Tom Cormons, Appalachian Voices Executive Director, firstname.lastname@example.org, (434) 981-6506
Jamie Goodman, Digital Communications Specialist, email@example.com, (828) 719-9493
The newly unveiled Build Back Better Framework presents a historic investment in rural America, in working families, and in ensuring a just, timely transition to cleaner energy sources that create good jobs and foster a stable climate where our communities can thrive.
For Appalachia, Build Back Better represents change-making investments in communities impacted by the downturn of the coal industry, and dramatically increased access to solar power and energy efficiency, making clean energy much more widely available to people, businesses and communities from every walk of life.
This bill is an essential companion to the Infrastructure Investment and Jobs Act, which the Senate passed in August. The bipartisan infrastructure bill creates jobs repairing infrastructure, expanding access to clean water and cleaning up abandoned mine lands. Together, these bills represent a once-in-a-generation investment in the backbone of the United States and will have a tremendous impact in Appalachia.
“We are truly right on the cusp of doing something transformational for the planet we’re leaving our kids, for working families, and for communities that have given so much to the nation. We need to lean into that, keep calling our senators, and get this over the finish line. Then we’ll be able to roll up our sleeves and dig in on the big job of implementation,” said Tom Cormons, Executive Director of Appalachian Voices and a member of the White House Environmental Justice Advisory Council.
By putting the United States on track to cut greenhouse gas emissions 50% from 2005 levels by 2030, the pace needed to meet its climate goals, the Biden administration is acting in accordance with the best available science to safeguard our climate for current and future generations. Provisions in the Build Back Better framework, as well as language released by the House, that will have an immediate impact on Appalachian communities include:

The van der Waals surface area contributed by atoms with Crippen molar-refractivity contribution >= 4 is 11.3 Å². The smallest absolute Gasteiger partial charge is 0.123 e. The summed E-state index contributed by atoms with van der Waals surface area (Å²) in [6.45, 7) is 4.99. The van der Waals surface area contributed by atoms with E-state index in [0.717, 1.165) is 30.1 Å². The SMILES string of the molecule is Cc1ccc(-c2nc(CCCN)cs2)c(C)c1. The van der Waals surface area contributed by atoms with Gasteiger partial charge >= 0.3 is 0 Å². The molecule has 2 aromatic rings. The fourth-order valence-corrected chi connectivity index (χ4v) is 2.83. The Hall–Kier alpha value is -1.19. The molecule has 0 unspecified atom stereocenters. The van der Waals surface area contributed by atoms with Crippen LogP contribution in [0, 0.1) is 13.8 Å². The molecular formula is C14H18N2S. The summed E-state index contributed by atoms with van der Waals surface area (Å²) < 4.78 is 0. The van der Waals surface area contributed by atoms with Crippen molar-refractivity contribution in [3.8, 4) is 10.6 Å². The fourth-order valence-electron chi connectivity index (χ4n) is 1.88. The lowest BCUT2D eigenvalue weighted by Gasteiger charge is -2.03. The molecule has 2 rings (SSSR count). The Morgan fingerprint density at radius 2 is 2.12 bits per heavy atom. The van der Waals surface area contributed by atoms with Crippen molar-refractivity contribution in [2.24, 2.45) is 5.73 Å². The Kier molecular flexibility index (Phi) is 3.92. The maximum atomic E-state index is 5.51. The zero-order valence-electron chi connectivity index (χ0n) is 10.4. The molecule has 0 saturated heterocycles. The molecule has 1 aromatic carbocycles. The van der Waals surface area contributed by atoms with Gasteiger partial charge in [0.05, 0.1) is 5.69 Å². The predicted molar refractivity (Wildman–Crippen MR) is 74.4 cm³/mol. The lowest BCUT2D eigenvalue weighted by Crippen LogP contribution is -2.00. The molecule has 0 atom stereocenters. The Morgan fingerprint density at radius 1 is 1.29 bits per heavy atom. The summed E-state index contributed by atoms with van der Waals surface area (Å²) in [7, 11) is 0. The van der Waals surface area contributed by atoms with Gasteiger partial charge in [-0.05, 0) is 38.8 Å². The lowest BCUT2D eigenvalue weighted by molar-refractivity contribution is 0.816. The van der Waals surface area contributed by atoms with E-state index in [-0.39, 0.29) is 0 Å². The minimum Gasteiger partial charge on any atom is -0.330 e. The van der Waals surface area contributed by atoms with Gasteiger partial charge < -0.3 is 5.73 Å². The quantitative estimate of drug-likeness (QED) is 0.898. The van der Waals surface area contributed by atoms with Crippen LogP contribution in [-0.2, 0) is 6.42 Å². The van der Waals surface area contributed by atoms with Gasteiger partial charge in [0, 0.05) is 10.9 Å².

- Expanding access to rooftop solar and weatherization assistance for low- and moderate-income families by extending the Investment Tax Credit and adding residential direct pay to make this benefit accessible to all, as well as grants and tax credits to encourage solar projects in low-income and tribal communities.
- Funding to help rural community electric cooperatives retire costly fossil fuel power plants and replace them with affordable, job-creating, and accessible renewable energy and energy efficiency.
- Important environmental justice investments to increase access to clean energy for disadvantaged communities, including the Clean Energy and Sustainability Accelerator.
- Incentives to address severe weather, which impacts Appalachia most directly in the form of worsening flooding, and will make communities more resilient to climate change impacts while creating jobs through investments in forestry, soil conservation and agriculture.
- A four-year extension of the Black Lung Excise Tax, which provides funding for healthcare and benefits for coal miners who have contracted this deadly, and increasingly widespread, disease.
To realize the environmental justice benefits of the reconciliation framework announced today, government agencies must facilitate meaningful stakeholder engagement with impacted communities. President Biden’s Justice40 Initiative pledges to deliver at least 40% of the overall benefits from federal investments in climate and clean energy to disadvantaged communities, and agencies will need the resources to fully implement Justice40 in their work.
For these investments to have the maximum impact in affected communities, lawmakers must include high labor standards for workers, provisions for local hiring, and opportunities for community input on new developments. More is needed to invest in communities at the scale that matches the need.
“We applaud our region’s champions in Congress who have worked closely with Appalachian groups to hear about our region’s priorities and the investments we want to see, and made sure many of these priorities made it into this historic legislation,” said Chelsea Barnes, Legislative Director with Appalachian Voices. “We look forward to working with them to get this over the finish line.”
Appalachian Voices is a leading nonprofit advocate for a healthy environment and just economy in the Appalachian region, and a driving force in America’s shift from fossil fuels to a clean energy future.